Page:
The headline risk here, folks, is that if you wait for your central banker to give you insight into ...
3 Heart-Poundingly Cheap Sectors
05/20/2011 11:58 am EST
Longtime hot performers like materials and industrials are beginning to peak, but these three areas remain undervalued...and perhaps overwhelmingly so, says Jack Ablin of Harris Private Bank in this exclusive interview with MoneyShow.com.
So Jack, tell us what your overall market strategy and timing is telling us today.
Well, so far, if you just look at the dials, which are:
All of these are still pointing in a pretty positive direction, and that says we're still all systems go. The problem is, it's really what the dials aren't measuring that has me concerned—and that is all of the stimulus...all of these financial props, both monetary and physical, and that eventually we're going to have to pull away—and that could lead to some pullback in demand.
But you're still significantly above your ribbons in terms of your technical market timing that we've written about and followed very closely at MoneyShow.com.
We are. We are above our breakout band, and it does suggest that we should stay in—and we are in.
But I will say every month I'm looking over my shoulder at economic data. I’m looking at what the Fed is likely to do, or in this case not do, and I am concerned that we are spending $1.6 trillion more than we're bringing in at the federal level, and that's creating somewhat of an illusory economy that eventually we're going to have to pull back.
Where are you with your sectors? You had taken a pretty big position in the ETFs. You are one of the largest if not the largest ETF investor. I remember you had gone into the Ivy and some of the other big-cap sectors.
Yeah, in terms of overall market mix, we still like the large caps. We like value. We're starting to shift toward looking for growth.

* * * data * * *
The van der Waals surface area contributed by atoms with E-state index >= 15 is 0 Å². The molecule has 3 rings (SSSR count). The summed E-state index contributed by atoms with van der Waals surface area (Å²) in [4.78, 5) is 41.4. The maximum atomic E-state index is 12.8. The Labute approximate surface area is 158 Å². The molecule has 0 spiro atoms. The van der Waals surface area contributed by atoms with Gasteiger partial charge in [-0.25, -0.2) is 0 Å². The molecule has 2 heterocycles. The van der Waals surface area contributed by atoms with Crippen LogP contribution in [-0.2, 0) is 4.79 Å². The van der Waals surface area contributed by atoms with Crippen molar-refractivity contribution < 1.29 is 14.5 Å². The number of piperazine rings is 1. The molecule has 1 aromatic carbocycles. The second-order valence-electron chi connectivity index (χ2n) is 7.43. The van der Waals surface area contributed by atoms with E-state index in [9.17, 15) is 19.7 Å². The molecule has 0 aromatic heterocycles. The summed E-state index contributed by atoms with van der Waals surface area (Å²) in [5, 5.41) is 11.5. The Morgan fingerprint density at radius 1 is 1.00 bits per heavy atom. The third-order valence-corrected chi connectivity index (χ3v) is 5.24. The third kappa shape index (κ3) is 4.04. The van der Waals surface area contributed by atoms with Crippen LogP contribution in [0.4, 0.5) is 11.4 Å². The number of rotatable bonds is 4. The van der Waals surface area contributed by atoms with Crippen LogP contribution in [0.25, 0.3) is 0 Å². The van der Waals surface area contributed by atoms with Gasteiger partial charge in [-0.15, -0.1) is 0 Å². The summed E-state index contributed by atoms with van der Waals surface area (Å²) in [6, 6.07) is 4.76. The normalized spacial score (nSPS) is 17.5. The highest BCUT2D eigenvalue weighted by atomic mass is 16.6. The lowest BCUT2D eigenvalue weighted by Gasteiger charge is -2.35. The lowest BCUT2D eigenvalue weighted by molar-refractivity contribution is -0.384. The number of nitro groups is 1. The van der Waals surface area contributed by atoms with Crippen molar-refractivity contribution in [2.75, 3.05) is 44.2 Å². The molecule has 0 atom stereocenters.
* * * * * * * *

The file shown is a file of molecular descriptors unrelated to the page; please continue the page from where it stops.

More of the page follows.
We pulled out, pretty much lightened up in small cap. We are underweight in emerging markets, and we have been for probably—I don't know—18 months or so. We do like SPDR S&P International Small Cap ETF (GWX), and we like commodities.
How much of an allocation?
Well, we have right now a 10% allocation to commodities, and up to half of that we can have in ENY, so 5% of the portfolio. It's a pretty significant piece.
But here's the premise, Charles: We have crude oil pushing $100 a barrel, but if you look at natural gas on a BTU-equivalent basis, you can deliver the same output as a barrel of oil for $26—for a little more than a quarter of the price.
These oil-sands facilities, their output is crude. The big input cost is natural gas. So as long as that spread stays wide, these companies are going to make a lot of money.
I'm sorry…you're telling me that the oil sands are producing [crude] at $26?
Well, they use natural gas to harvest crude. This spread between crude oil and natural gas, which is now 4:1 on a BTU-equivalent basis, is as wide as I've ever seen.
And it will likely stay wide because, again, these two commodities are not economic substitutes. You just can't simply start filling your car up with natural gas when gasoline gets too high.
Because of this spread, it's almost like a refining-type spread. They produce crude, and they use natural gas to produce crude. As long as that spread stays wide, those profits will drop to the bottom line.
Any other sectors you're looking at?
Our sector preferences right now are still pro-cyclical, so we like the basic materials, industrials, consumer discretionary, and I think we have actually telecom mixed in there too. Those sectors through their run have gotten relatively expensive, and starting to lose a little momentum.
We're looking on deck, and that's health care. We're not there yet, but I will say health care is, in my view, table-poundingly cheap, and starting to exhibit a little relative strength.
Which sectors? Would that be a really broad look, or...
We use a broad basket, but certainly pharma, devices, and biotech. I think they're all pretty well represented, and I think probably all should be held; but just collectively, if you look at the relative valuation of health care compared to the other nine sector groups, they're about as cheap as finance was back in the beginning of 2009.
That’s very good!
So, we're waiting. We just need it to percolate a little bit and get a little more investor attention; but when it does, I think it should be a home run the second half of this year and probably in the next.
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